In today’s society of 24-hour news and reporting via satellite, it is not uncommon to have unending first hand coverage of a hurricane, tropical cyclone, or typhoon as it makes landfall. In 1949, however, such an account was quite rare. At NCDC (NOAA’s National Climatic Data Center) we have historical records produced by the Air Force during the period when they flew aircraft into typhoons in the western North Pacific. One such report is the “Consolidated Report” which they produced for each typhoon. This report often includes the analysis of current conditions and forecast maps. It contains summaries of reconnaissance flights, communications, meteorological condition summaries and often a damage report.
One typhoon from 1949 – Typhoon Allyn – passed quite close to Guam. The forecasters there included in their “Consolidated Report: Typhoon ‘Allyn’ November 14-24, 1949″ a rare addition: a running diary of the typhoon’s approach to Guam. Over the next few days, I’ll be reproducing the diary here for those interested in a first hand description of the landfall conditions. While this doesn’t contain video feeds, or interviews with local residents, it provides insight into the strength of these violent storms and those who had to work through such conditions. This reproduction of that report is dedicated to those who provided forecasts to our armed services and helped protect lives and property during those years of service at Guam and other forecast offices in the Pacific.
Page 4: “During the morning of 17 November, the wind strengthened to 30 knots [34 m.p.h.], and the dark sky and falling barometer gave sure indications of the advent of the storm. Arrangements had been made for Clark [another Air Force Base] to accept forecast responsibility. Also, Haneda had been instructed to perform the functions of the Typhoon Warning Center, for it appeared certain that Guam’s contact with the [outside world] was to be terminated abruptly and for an indefinite period. Acting on instructions to retain responsibility as long as possible, the Center almost overplayed its hand. The plan called for the Center to issue bulletin 13 [bulletins are their term for a warning] by 17:30Z. Clark was to issue bulletin 14; however 15 minutes before the bulletin 13 was ready for transmission, the communication station ceased operations. It was only by special arrangement that this final message was transmitted. By 04:00Z, 17 November, the surface wind was near 50 knots [57 m.p.h.] making the weather station an unhealthy place due to the proximity of a 40 foot radar tower; consequently, all personnel evacuated to typhoon shelters.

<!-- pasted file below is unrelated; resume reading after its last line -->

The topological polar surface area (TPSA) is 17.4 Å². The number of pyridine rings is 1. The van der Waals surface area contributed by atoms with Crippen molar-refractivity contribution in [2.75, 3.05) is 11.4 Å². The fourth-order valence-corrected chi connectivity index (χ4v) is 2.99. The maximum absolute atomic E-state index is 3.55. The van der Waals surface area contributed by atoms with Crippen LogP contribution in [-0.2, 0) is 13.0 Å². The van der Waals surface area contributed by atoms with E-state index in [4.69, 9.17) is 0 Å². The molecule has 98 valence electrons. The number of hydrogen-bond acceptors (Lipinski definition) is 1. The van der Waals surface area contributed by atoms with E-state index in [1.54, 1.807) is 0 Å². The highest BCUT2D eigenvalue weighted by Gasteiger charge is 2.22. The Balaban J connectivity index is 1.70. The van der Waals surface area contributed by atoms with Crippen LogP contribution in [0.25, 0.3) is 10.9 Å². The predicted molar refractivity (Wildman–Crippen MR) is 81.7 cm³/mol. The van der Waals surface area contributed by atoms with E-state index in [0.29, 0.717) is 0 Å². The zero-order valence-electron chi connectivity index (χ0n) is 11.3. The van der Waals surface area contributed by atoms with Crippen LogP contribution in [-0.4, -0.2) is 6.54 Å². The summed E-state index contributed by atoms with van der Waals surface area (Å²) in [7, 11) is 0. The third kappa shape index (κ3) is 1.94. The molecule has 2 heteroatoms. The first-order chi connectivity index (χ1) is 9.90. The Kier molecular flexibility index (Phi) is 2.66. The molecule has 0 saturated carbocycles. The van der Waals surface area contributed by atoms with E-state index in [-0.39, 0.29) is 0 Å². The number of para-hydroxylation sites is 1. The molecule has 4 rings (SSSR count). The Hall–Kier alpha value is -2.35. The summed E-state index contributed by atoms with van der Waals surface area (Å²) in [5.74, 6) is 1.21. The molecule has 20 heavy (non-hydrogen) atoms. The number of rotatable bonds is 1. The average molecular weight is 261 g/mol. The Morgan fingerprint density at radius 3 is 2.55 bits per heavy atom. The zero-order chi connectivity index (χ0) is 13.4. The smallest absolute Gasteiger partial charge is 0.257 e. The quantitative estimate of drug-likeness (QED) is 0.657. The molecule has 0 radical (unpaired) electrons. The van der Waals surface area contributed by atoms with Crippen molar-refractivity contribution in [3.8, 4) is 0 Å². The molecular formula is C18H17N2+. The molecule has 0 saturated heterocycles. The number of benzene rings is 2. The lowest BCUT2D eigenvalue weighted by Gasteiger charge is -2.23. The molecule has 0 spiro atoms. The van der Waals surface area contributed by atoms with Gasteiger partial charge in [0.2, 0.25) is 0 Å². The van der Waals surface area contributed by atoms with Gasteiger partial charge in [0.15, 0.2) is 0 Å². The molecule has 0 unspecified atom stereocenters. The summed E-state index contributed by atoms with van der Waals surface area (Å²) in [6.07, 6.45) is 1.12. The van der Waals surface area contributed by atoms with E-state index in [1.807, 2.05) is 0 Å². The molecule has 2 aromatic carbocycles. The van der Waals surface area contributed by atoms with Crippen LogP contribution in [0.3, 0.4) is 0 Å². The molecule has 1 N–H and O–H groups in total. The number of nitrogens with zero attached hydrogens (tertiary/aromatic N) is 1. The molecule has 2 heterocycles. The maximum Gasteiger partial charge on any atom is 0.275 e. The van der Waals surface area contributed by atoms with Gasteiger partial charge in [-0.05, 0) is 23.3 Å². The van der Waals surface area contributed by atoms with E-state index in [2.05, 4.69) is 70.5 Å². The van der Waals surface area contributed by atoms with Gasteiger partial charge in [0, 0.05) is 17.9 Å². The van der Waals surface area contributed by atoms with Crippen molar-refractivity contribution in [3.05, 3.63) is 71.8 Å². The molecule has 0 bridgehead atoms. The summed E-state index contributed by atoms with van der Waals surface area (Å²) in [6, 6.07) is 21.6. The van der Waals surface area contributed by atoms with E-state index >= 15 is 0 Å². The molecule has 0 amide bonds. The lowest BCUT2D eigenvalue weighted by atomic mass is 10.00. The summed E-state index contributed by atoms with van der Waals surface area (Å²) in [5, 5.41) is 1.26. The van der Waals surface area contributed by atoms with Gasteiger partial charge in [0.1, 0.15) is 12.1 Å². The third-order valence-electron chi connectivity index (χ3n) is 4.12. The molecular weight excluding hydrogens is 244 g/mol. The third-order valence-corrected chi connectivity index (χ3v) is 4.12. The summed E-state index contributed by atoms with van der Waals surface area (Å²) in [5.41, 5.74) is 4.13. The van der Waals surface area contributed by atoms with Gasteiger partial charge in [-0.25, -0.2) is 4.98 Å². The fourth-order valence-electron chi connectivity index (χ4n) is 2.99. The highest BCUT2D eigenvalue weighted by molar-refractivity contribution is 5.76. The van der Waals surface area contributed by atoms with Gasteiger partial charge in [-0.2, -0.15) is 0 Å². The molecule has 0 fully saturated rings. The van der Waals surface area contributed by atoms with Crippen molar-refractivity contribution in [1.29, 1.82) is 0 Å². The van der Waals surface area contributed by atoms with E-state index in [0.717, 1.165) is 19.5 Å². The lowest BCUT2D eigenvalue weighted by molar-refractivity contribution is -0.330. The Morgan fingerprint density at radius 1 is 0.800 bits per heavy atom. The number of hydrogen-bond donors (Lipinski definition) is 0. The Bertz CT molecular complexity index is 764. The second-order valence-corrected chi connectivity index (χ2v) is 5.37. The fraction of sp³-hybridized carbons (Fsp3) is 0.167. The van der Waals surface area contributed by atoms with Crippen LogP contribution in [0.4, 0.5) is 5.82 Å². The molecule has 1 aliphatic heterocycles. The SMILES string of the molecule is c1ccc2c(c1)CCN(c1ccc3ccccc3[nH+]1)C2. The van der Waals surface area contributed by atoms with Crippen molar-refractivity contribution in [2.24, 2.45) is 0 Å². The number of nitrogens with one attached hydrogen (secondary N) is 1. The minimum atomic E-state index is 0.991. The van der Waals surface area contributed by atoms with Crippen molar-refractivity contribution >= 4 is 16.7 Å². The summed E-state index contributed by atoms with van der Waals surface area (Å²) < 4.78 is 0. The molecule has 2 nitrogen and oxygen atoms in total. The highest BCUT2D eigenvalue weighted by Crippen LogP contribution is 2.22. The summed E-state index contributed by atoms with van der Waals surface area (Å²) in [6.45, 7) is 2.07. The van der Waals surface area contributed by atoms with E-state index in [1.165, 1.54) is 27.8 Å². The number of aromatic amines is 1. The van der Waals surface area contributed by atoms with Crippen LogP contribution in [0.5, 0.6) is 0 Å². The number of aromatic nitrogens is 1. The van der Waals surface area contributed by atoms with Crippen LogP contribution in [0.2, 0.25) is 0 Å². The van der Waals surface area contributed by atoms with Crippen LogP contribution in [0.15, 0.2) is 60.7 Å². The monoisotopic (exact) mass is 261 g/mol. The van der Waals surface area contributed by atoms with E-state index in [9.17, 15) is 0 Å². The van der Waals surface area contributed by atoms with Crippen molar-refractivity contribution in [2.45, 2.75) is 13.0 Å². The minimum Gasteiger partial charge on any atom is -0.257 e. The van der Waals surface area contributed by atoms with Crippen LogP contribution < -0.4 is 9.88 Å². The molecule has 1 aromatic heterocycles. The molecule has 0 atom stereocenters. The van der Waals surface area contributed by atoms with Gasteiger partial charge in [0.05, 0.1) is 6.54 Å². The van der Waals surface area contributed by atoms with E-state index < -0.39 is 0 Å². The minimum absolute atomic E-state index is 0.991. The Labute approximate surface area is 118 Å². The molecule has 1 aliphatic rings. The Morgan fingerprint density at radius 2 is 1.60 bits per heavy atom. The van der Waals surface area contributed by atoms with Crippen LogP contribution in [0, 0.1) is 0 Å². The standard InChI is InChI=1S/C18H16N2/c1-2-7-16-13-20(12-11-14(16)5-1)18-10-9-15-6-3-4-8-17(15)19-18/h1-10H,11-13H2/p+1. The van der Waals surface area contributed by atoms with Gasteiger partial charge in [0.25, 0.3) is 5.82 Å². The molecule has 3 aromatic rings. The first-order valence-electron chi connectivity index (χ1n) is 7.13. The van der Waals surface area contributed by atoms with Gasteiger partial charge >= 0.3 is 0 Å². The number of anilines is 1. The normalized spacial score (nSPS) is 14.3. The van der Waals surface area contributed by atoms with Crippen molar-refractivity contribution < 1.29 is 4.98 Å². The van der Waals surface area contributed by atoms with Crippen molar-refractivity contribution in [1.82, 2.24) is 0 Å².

“Due to the fact that the weather station at Harmon Air Force Base was located in a typhoon proof structure, it was manned throughout the storm. The following remarks have been taken from a log kept by forecasters who operated that station, beginning 17 November at 11:45K (01:45Z).”
The remainder of this diary chronicles the ensuing 12 hours of the typhoon’s interaction with Guam.
To be continued…
One of the challenging aspects of determining the storm type in Cyclone Center is the inability to view a storm snapshot in context. While classifying a set of images, you do not know which storm you are viewing and how that storm had been evolving before those times shown to you. This can lead to images that can be misleading to classify – one such image is the “false eye” storm.
A false eye is a circular feature of warm cloud that at first glance appears to be a genuine tropical cyclone eye (the center of a powerful tropical cyclone). Since we cannot look at other times during the process to see if the feature persists, we must look for other clues to determine if the feature really is an eye or not. The primary thing to look for is the storm structure outside of the suspicious eye. Does the storm look well organized? Are there distinct and tightly wound spiral bands? Are cloud tops very cold or not so much? Consider the following examples, all examined and discussed in the Cyclone Center Talk feature.